Moon, of course was well-known for his on-stage and off-stage antics. He died in 1978 just three weeks after the release of The Who’s seminal album “Who are You.” Moon’s death was ruled accidental.  A strange fact about his death is that he died in exactly the same London apartment where “Momma” Cass Elliott died in July 1974.  When asked in his prime if he thought he was the world’s best drummer, Moon reportedly responded that he was the “best Keith Moon type drummer in the world.”  Despite all the craziness, he was most definitely among the best drummers ever as you can see in this Keith Moon video.

John Entwhistle was also featured prominently via archival footage and it served as a reminder that yes, he may well have been the world’s best bassist guitar player ever. See the virtual appearance of John Entwhistle at The Who’s Montreal leg of the current tour here, (at around the 6 minute mark).   Entwhistle died more than ten years ago, in 2002 at the age of 58.  Like Moon, he died a rock star’s death.  Entwhistle was staying at the Vegas Hard Rock Hotel in room 658 on June 27th.  He went to bed with ‘stripper and groupie’ Alycen Rowse. In the morning he was dead. Cause of death was a heart attack induced by cocaine. Sex and drugs and Rock ‘n Roll.

So Daltrey and Townshend remain as the last original members of the band.  Last night both were self-deprecating and mindful of their own mortality. Townshend noted he no longer drinks and Daltrey, after a particularly vigorous performance, reminded us all he was a pensioner and it was now well past his bedtime. 

In addition to their almost note-perfect presentation of Quadraphenia, the band performed crowd favourites Who Are You, Behind Blue Eyes, Pinball Wizard, Baba O’Riley and Won’t Get Fooled Again. The last song was Tea and Theatre, with only Daltrey’s vocals and Townshend’s acoustic guitar occupying centre stage.   What a terrific concert.

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Venetian Gondolas

In 1818, Percy Shelley wrote:  “These gondolas are the most beautiful and convenient boats in the world. They are finely carpeted and furnished with black and painted black. The couches on which you lean are extraordinarily soft, and are so disposed as to be the most comfortable to those who lean or sit.  The windows have either Venetian plate glass, flowered or Venetian blinds or blinds of black cloth to shut out the sight.”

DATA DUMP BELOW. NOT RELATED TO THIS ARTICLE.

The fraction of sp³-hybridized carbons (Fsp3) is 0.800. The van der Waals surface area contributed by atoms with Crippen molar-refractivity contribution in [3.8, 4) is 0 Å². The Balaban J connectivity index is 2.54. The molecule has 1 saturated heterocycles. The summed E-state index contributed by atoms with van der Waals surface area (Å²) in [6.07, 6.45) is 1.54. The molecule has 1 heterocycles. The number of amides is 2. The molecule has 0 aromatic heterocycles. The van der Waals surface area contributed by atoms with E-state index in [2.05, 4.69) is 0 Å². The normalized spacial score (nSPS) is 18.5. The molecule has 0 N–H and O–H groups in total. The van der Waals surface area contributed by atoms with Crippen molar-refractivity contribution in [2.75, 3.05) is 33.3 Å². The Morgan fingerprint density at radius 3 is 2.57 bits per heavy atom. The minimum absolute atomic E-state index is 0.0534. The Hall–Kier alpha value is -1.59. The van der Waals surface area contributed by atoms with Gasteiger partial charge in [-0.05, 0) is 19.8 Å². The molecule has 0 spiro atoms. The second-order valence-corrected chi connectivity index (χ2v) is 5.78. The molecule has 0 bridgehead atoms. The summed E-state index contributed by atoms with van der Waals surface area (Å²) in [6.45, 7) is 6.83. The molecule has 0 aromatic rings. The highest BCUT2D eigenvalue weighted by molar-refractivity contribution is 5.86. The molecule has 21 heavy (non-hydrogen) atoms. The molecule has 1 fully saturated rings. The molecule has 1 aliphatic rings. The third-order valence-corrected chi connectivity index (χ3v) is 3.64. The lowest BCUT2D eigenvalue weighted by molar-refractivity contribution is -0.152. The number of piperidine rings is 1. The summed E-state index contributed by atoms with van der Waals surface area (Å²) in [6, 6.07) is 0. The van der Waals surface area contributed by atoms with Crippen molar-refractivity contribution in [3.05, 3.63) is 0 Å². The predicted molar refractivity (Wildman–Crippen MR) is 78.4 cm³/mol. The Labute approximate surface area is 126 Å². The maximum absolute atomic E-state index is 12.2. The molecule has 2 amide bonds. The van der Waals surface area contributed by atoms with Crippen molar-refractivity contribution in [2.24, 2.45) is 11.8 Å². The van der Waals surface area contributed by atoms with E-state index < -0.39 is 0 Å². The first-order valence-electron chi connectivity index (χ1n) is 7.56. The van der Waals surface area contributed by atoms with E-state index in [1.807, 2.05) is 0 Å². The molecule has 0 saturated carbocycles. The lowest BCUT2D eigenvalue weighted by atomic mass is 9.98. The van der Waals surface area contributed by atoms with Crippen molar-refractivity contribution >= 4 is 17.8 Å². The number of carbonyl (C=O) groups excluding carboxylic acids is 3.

Covered gondolas are a rare sight in Venice, but the boat described by Shelley then is similar to the modern version of the gondola we see today.  The first solid reference to gondolas was in 1094. By the 1600s, an estimated 10,000 gondolas could be found in the canals of Venice.  Gondolas have a very shallow draft, making them ideal for navigating the canals and lagoons of Venice. For centuries they were the primary means of water transport.  Their numbers only dropped later in the 1800s with advent of steam-powered vessels.

The gondola described by Shelley was likely one equipped with a ‘felze’. It was a small cabin that could be installed in the cooler or wet weather.  It was also more private and often contained a small charcoal heater.

Today’s gondolas are rooted in the same strong tradition of boat-building that has been  around for centuries but there have been attempts at some short-cuts.  Many boats, until recently were made with marine plywood.  It’s more durable, easier to work with and more economical.  It seems though that plywood has now been banned on account of traditionalists.  And, an effort to have fibreglass gondolas accepted seems to be (I hope) a complete failure.  For those expecting the gondolier’s undivided attention as he navigates you through the congested waterways, don’t be surprised if you slow down on occasion.  But it might not be because of the heavy traffic.  It’s not easy talking on a cellphone and propelling a gondola!